It’s an extremely efficient way to boost voltage, measured by [Afroman] at over 80%. It’s also exceptionally easy to build, with just a handful of parts soldered directly onto a piece of perfboard.
Continue reading “Afroman Demonstrates Boost Converters”
The last year has brought us CC3000 WiFi module from TI, and recently the improved CC3200 that includes an integrated microcontroller. The Chinese design houses have gotten the hint, putting out the exceptionally cheap ESP8266, a serial to WiFi bridge that also includes a microcontroller to handle the TCP/IP stack and the software side of an 802.11 connection. Now there’s another dedicated WiFi module. It’s called the MT7681, and it’s exactly what you would expect given the competition: a programmable module with the ability to connect to a WiFi network.
Like TI’s CC3200, and the ESP8266, the MT7681 can be connected to any microcontroller over a serial connection, making it a serial to WiFi bridge. This module also contains a user-programmable microcontroller, meaning you don’t need to connect an Arduino to blink a few pins; UART, SPI, and a few GPIO pins are right on the board. The module also includes an SDK and gnu compiler, so development of custom code running on this module should be easier than some of the other alternatives.
You can pick up one of the MT7681 modules through the usual channels, but there’s an Indiegogo campaign based in China that takes this module and builds a ‘dock’ around it. The dock has a relay, temperature/humidity sensor, a few GPIO pins, and a USB serial connection for use as an Internet of Things base station.
For anyone looking for a little more computational horsepower, there’s also a few mentions and press releases announcing another module, the MT7688, This is a very small (12mm by 12mm) module running Linux with 256 MB of RAM and 802.11n support. This module hasn’t even hit the market yet, but we’ll be on the lookout for when it will be released.
Thanks [uhrheber] for sending this one in.
A few weeks ago we caught wind of a very cool new chip. It’s called the ESP8266, and it’s a WiFi module that allows you to connect just about any project to an 802.11 b/g/n network. It also costs $5. Yes, there was much rejoicing when this chip was announced.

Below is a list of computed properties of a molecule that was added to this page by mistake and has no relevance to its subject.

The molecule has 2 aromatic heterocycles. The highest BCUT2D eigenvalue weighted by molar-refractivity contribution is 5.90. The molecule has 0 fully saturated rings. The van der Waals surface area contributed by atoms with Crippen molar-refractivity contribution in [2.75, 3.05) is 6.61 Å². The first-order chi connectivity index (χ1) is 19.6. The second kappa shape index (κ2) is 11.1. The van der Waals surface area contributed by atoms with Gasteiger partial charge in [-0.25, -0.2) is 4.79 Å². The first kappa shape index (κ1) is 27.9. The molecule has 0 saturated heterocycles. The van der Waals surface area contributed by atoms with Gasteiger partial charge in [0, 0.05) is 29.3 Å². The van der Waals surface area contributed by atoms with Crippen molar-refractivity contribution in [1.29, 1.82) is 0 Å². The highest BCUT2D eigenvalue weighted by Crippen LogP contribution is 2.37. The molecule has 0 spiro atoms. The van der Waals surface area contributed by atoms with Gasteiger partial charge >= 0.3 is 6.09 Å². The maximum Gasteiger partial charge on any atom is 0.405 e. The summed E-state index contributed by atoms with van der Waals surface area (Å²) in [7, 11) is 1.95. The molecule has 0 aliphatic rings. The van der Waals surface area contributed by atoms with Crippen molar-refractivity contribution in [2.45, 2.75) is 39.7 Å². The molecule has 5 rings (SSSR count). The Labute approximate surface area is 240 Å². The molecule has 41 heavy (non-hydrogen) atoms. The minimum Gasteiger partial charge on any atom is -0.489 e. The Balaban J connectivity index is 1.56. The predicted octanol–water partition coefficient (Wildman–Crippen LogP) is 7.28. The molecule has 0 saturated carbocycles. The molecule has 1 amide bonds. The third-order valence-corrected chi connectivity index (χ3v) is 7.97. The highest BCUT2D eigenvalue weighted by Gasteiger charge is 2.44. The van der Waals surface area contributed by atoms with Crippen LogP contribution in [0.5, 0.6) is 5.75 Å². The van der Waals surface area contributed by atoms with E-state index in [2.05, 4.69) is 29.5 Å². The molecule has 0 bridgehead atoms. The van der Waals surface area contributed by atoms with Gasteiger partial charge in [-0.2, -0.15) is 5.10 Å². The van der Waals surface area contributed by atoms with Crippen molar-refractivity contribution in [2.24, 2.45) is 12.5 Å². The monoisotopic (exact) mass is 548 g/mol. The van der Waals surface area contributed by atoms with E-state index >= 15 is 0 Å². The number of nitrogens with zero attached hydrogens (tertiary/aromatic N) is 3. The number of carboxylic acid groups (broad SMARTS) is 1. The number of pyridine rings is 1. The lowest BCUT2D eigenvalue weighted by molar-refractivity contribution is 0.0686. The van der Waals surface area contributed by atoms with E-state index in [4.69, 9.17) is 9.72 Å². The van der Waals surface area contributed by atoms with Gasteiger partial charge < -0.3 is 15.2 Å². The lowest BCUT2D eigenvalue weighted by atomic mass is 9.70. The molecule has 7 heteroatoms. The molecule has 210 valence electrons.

Since we learned of the ESP8266, there has been a lot of work done to translate the datasheets from Chinese, figure out how the SOC can be programmed, and a few preliminary attempts at getting this module working with an Arduino. Keep in mind, very few people have one of these modules in hand right now, so all this information is completely untested. Here’s what we have so far:
Over on Hackaday Projects, [bafeigum] has been working to research the capabilities of this module. Most of the comments deal with the AT Command set for the module and figuring out what is actually returned when certain commands are called.
The ESP8266 community forum is about a week old, but already there’s a wealth of information. Most of the efforts seem to be centered on getting GCC to program this chip, something that would make the ESP8266 a single-solution chip for anything that needs WiFi and a bit of processing power. Everyone (including the great [Sprite_TM]) has currently hit a roadblock, so if you have a ton of experience with GCC and the Xtensa microcontroller, check out that thread. Failing that, we’ll have to wait until someone from Tensilica, the company behind the guts of this chip, to chime in and help everyone figure out how this thing actually works.
The Arduino-heads out there will have a much easier time. There’s already a tutorial for using the ESP8266 as a serial WiFi module. Note the ESP operates on 3.3 Volts, so connecting this module to the 5V pin means you’ll be out $5 and several weeks of shipping time.
This is an incredible amount of development in a very short amount of time, made even more remarkable by the fact that no one has one of these WiFi modules yet. When these modules do arrive to workbenches around the world, we’ll expect the Hackaday tip line to be flooded with very small and somewhat battery friendly WiFi builds.
For his Beyond Unboxing series, [Charles] tore apart a Ryobi cordless chainsaw to get a better look at how this battery powered tool works.
Inside he found a three-phase motor and controller. This motor looks like it could be useful in other projects since it has a standard shaft. The battery pack was popped open to reveal a set of LG Chem 21865 cells, and some management hardware.
With all the parts liberated from the original enclosure, [Charles] set up the motor, controller, and battery on the bench. With a scope connected, some characterization of the motor could be done. A load was applied by grabbing the spinning shaft with welding gloves. [Charles] admits that this isn’t the safest way to test a motor.
While it is a very fast motor, the cut-in speed was found to be rather low. That means it can’t start a vehicle from a stop, but could be useful on e-bikes or scooters which are push started.
This chainsaw a $200 motor, controller, and battery set that could be the basis of a DIY scooter. It sounds great too, as the video after the break demonstrates.
[Thanks to Dane for the tip!]
Continue reading “Electric Chainsaw Teardown”